Preston Chronicle – Saturday 25 May 1839

On Monday last, being Whit Monday there were a great number of persons from the neighbourhood early in to the town to witness the processions that were to take place.

At about nine o clock the Society belonging to the Lodge of  Churchtown of the most ancient, loyal and independent order of Oddfellows entered the town, preceded by a flag and their excellent band and  were joined by the members belonging to the Garstang lodge, amounting to upwards of 100, and thence proceeded through Catterall and Garstang to Church Town, and were joined there by the members of the Sick List there to the church, where an excellent sermon was preached by Rev. F. Kirkpatrick, A.B., from 14th chap. Romans, 16th  verse; Let not your good be evil spoken of, After which the Brethren dined at Mrs. Marland’s, Garstang, Church Town.

The Members of the Catholic Sick List, amounting to about 100, met at an early hour at Mr. George Ibison’s, the  Shovel and Broom, and went in procession through the town preceded by a band of music, to the Catholic Chapel, and afterwards dined at Mr. Ibison’s.

The children of Garstang and Scorton Catholic Sunday Schools went through the town in procession, and were afterwards treated with coffee and buns

George Ibison left the Shovel and Broom to go to Railway Inn at Poulton in 1841, and this was reported in the local paper:

Preston Chronicle – Saturday 10 July 1841

RAILWAY INN POULTON

GEORGE IBISON, late of the Shovel and Broom, Garstang, returns his most sincere thanks to the public for the liberal support which he received there during his residence for ten years and upwards, and begs to inform them that he has taken and entered upon the above Hotel, which he has fitted up in a neat and comfortable manner. G. I. has selected his stock of choice Wines, Spirits, &c., from old established houses in the trade. Dinners and other refreshments to be had on the shortest notice.  Well aired Beds. Good Stabling and Lock-up Coachhouses. Neat Cars and Post Horses. Breck, 7th July, 1841.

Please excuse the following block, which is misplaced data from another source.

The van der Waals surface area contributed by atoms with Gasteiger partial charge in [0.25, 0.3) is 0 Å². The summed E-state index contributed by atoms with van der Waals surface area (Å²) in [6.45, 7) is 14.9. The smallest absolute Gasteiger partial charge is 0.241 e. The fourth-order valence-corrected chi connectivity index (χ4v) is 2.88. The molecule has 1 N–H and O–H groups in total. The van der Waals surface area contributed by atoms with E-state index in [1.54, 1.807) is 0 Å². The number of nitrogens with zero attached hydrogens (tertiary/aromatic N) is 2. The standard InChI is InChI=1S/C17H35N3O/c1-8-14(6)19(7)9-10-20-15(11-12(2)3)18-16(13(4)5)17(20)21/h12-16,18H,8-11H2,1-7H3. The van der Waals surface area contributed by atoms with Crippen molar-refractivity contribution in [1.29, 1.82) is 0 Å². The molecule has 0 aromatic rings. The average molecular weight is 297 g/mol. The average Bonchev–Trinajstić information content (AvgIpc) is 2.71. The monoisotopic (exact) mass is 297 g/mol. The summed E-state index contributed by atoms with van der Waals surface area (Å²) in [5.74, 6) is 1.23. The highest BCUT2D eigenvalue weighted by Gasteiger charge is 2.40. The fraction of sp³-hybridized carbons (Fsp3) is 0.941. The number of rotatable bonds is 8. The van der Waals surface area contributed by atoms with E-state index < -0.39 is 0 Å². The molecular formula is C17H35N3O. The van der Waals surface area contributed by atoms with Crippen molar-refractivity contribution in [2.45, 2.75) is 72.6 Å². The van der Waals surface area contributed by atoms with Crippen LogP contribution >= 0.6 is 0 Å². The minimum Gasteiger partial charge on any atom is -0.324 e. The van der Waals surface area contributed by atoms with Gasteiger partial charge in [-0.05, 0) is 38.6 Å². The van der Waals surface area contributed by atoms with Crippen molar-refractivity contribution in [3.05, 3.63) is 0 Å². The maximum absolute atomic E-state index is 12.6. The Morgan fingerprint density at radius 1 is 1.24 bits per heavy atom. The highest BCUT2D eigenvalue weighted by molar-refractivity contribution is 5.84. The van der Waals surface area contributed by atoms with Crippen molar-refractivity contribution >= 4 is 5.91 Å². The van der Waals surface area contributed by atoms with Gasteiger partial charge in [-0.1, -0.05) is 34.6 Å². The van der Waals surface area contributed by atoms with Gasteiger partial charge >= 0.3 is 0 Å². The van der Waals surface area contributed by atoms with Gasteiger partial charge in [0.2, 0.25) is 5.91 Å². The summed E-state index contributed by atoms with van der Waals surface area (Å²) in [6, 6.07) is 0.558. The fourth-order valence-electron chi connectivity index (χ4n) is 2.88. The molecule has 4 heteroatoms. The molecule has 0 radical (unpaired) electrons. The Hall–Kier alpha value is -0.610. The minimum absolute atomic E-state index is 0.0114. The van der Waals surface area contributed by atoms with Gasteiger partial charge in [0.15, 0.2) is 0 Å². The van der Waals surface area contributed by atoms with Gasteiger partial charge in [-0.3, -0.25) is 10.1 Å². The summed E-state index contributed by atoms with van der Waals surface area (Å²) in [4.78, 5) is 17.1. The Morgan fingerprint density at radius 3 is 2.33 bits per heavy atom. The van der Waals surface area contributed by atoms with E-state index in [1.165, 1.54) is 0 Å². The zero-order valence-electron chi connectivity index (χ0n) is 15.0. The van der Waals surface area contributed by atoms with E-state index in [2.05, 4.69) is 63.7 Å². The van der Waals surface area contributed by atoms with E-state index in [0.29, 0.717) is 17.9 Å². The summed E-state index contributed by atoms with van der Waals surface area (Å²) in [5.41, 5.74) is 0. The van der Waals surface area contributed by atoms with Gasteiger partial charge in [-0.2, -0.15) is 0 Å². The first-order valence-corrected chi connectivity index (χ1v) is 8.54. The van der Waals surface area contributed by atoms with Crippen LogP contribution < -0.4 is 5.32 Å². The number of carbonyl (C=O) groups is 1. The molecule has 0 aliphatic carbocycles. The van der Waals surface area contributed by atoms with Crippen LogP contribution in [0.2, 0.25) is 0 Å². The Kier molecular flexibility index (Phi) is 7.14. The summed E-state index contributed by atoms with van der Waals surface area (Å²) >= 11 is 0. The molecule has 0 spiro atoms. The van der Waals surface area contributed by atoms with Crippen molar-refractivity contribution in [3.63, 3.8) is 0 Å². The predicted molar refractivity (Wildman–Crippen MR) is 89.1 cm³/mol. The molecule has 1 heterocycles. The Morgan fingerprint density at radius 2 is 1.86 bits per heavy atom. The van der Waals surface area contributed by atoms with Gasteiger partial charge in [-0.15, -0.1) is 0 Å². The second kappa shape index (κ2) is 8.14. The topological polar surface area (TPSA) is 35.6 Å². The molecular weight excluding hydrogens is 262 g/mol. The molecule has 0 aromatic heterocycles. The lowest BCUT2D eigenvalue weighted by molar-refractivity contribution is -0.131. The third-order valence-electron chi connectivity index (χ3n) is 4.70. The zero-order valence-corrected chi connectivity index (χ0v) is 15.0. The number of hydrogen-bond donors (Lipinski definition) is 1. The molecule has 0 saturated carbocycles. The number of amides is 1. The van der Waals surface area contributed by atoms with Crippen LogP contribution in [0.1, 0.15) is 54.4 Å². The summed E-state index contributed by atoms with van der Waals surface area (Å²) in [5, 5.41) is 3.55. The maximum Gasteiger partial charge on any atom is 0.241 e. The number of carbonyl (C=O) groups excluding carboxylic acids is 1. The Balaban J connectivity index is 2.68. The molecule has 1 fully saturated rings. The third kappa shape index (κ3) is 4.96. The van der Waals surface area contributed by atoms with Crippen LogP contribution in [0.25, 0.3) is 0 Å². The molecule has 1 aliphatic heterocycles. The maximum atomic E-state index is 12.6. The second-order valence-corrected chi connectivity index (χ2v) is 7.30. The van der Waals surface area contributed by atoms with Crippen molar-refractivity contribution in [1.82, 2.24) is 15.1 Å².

In 1847 the landlord was a Mr Heaps

In 1851 the landlord was Thomas Cottam with his wife Mary

The pub changed its name to the Farmer’s Arms around 1868 following the sale of Garstang by Reverend W. A. W. Keppel, a great grandson of Sir Edward Walpole.

In the advertisement for the auction sale, the town was described as:

A very desirable and important FREEHOLD ESTATE, comprising 421 acres of some of the best land in England, with the entire town of Garstang and the celebrated salmon and trout fishing of the river Wyre.

In 1871 the pub was now called the Farmers Arms. The landlord was Thomas Hunter with his wife Mary.

In 1881 the landlord was Francis Smith with his wife Elizabeth.

In 1891 the landlord was Michael Jenkinson with his wife Mary.

In 1901 the landlord was Joseph Horn with his wife Alice

In 1911 – no information as yet

In 1939 the landlord was Thomas Spencer, a retired police constable and his wife Margaret.